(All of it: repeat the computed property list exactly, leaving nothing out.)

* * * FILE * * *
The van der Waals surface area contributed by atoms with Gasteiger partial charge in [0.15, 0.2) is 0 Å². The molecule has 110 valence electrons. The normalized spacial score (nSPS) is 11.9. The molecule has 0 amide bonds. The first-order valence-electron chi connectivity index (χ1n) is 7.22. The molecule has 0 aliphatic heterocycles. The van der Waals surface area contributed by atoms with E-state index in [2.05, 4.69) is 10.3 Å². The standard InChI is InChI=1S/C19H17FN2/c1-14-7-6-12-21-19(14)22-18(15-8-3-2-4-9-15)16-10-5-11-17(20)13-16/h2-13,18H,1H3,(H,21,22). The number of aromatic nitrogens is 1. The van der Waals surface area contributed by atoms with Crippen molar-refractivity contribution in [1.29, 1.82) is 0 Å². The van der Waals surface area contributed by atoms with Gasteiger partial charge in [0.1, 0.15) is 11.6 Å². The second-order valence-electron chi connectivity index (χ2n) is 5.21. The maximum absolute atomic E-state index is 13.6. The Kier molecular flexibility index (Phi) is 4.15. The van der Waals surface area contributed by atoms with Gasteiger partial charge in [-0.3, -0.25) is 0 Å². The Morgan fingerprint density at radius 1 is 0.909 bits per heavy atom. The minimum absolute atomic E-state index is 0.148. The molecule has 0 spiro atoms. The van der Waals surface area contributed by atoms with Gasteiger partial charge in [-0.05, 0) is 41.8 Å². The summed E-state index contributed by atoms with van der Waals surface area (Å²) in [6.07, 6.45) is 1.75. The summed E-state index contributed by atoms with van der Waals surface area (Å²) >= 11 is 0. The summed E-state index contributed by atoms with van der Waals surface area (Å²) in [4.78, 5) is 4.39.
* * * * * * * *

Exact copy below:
The van der Waals surface area contributed by atoms with Gasteiger partial charge in [0.15, 0.2) is 0 Å². The molecule has 110 valence electrons. The normalized spacial score (nSPS) is 11.9. The molecule has 0 amide bonds. The first-order valence-electron chi connectivity index (χ1n) is 7.22. The molecule has 0 aliphatic heterocycles. The van der Waals surface area contributed by atoms with E-state index in [2.05, 4.69) is 10.3 Å². The standard InChI is InChI=1S/C19H17FN2/c1-14-7-6-12-21-19(14)22-18(15-8-3-2-4-9-15)16-10-5-11-17(20)13-16/h2-13,18H,1H3,(H,21,22). The number of aromatic nitrogens is 1. The van der Waals surface area contributed by atoms with Crippen molar-refractivity contribution in [1.29, 1.82) is 0 Å². The van der Waals surface area contributed by atoms with Gasteiger partial charge in [0.1, 0.15) is 11.6 Å². The second-order valence-electron chi connectivity index (χ2n) is 5.21. The maximum absolute atomic E-state index is 13.6. The Kier molecular flexibility index (Phi) is 4.15. The van der Waals surface area contributed by atoms with Gasteiger partial charge in [-0.3, -0.25) is 0 Å². The Morgan fingerprint density at radius 1 is 0.909 bits per heavy atom. The minimum absolute atomic E-state index is 0.148. The molecule has 0 spiro atoms. The van der Waals surface area contributed by atoms with Gasteiger partial charge in [-0.05, 0) is 41.8 Å². The summed E-state index contributed by atoms with van der Waals surface area (Å²) in [6.07, 6.45) is 1.75. The summed E-state index contributed by atoms with van der Waals surface area (Å²) >= 11 is 0. The summed E-state index contributed by atoms with van der Waals surface area (Å²) in [4.78, 5) is 4.39.